Show Less
Restricted access

Intercultural Health Communication


Edited By Andrew R. Spieldenner and Satoshi Toyosaki

Intercultural Health Communication brings together the fields of health and intercultural research in new work from leading communication scholars. This book is based on two premises: neither health nor culture is a neutral concept. The authors of this collection employ critical, qualitative, and interpretive research methodologies in order to engage the political and intersectional nature of health and culture simultaneously. Changing notions of healthy behaviors (or ill health) are not just a matter of knowledge; they live inside discourses about the body, aesthetics, science, and the world. We see this book as an important step towards developing a more transnational view of health communication. Intercultural Health Communication ties together the critical public health with critical intercultural communication. Through these connections, the authors engage the health research in, amongst others: HIV, cancer, trauma, celiac disease, radioactive pollution, food politics, and prenatal care. Intercultural Health Communication emerges from a broad need to address connections and challenges to incorporating health communication with intercultural communication approaches. After compiling this book, we see ready connections to public health, global studies, gender and sexuality studies and ethnic studies. In this day and age, nation states have to be considered within the broader frameworks of globalization, transnationalism and global health. We recognize that the contemporary health issues require an understanding of culture as integral towards eliminating health disparities.

“This edited volume provides a rich intersectional compilation from different expert scholars on how race, gender, sexuality, and even religion interplay with and inform culture and health. It underlines how each of these constructs are intrinsically essential to the inquiry of human communication, identity, and health behaviors. I always encourage students to interrogate the required readings; to ask of it if their lived experiences are accurately and thoroughly depicted. I want them to become critical thinkers who push the boundaries of our heteronormative, patriarchal, typically binary scholarship and research. This book offers the groundwork for what inclusive, robust scholarship should look like. Each chapters of this text provides dynamic, transparent, even healing confirmation of how the multi-layered realities of the individual interplay with health. I am appreciative to be able to add this text to my canonical of highly-regarded books.” —Angela Cooke-Jackson, Associate Professor, Health Communication and Behavioral Science, California State University, Los Angeles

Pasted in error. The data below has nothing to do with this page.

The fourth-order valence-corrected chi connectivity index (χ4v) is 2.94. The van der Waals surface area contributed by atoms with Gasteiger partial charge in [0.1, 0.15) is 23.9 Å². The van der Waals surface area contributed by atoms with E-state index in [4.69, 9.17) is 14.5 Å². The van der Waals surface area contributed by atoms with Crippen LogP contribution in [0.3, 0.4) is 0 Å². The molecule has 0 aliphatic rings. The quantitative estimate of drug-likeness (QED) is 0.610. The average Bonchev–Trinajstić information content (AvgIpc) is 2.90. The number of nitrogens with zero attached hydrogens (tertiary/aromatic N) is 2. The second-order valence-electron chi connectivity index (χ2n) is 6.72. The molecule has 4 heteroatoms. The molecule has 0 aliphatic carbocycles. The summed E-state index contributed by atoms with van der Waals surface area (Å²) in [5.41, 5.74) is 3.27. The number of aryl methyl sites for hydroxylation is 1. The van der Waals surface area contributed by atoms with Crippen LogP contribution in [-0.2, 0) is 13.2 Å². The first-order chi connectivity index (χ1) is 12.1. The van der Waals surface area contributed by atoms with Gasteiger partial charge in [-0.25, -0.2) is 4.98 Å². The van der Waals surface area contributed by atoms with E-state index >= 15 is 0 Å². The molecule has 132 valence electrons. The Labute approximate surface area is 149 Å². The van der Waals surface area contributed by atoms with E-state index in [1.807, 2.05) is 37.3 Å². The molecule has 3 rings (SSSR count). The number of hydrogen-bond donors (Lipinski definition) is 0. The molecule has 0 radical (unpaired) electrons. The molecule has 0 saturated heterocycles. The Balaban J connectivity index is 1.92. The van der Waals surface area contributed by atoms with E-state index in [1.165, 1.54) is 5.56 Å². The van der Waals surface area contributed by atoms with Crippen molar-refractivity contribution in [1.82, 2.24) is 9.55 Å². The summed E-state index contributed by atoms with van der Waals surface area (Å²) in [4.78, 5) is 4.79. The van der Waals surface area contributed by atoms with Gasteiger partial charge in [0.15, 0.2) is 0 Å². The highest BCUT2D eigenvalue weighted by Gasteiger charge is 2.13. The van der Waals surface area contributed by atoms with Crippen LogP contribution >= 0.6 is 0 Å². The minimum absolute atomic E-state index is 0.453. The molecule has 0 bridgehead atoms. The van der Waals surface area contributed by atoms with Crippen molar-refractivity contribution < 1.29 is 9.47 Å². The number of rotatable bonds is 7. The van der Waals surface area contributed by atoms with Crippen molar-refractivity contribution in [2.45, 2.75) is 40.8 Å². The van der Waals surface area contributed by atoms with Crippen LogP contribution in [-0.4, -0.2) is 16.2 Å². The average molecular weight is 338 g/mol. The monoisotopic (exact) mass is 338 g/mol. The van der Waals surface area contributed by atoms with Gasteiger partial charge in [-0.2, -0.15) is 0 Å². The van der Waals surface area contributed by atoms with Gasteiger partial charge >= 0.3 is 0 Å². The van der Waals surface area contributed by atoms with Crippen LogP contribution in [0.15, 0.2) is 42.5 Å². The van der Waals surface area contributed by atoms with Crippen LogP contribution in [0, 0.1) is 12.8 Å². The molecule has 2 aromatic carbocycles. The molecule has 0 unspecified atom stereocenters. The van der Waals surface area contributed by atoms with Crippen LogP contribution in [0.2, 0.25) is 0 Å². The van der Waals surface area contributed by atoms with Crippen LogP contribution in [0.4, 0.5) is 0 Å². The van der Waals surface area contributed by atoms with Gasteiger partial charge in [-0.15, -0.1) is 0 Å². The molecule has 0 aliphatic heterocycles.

“Spieldenner and Toyosaki’s Intercultural Health Communication is a much needed and ground-breaking resource that disrupts the whiteness of health communication through compelling and intersectional case studies that center Other bodies and experiences by bringing to bear theories and methods of intercultural communication. This book brings together senior and up-and-coming scholars to address emerging issues in intercultural health communication.” —Bernadette Marie Calafell, Professor and Chair, Critical Race and Ethnic Studies, Gonzaga University

Intercultural Health Communication is perhaps the most forward-thinking book within health communication I have seen in many years! This volume offers a brilliant set of essays on identities, body politics, health, and agency, finally giving us a rich resource for understanding the complexities of marginalized bodies.” —Ronald L. Jackson II, Author of Scripting Black Masculine Bodies in Popular Media and Past President of the National Communication Association

Intercultural Health Communication adopts a critical perspective and connects health communication scholarship with intercultural communication. Rooted in lived experiences and cultural identities, the essays in this collection examine and interrogate the different aspects of health in the context of culture. Moreover, this collection employs global perspectives and is committed to social justice issues in the context of health communication. While this book fills a void in the literature and offers a much-needed outlook by connecting intercultural and health communication discourses, it also encourages a more expansive dialogue between these two areas in the field of communication. The essays in this collection employ critical, qualitative, and interpretive approaches to illuminate different areas and issues of intercultural health communication. Hence, they are bold, personal, provocative, critical, and thoughtful.” —Ahmet Atay, Associate Professor, Department of Communication, College of Wooster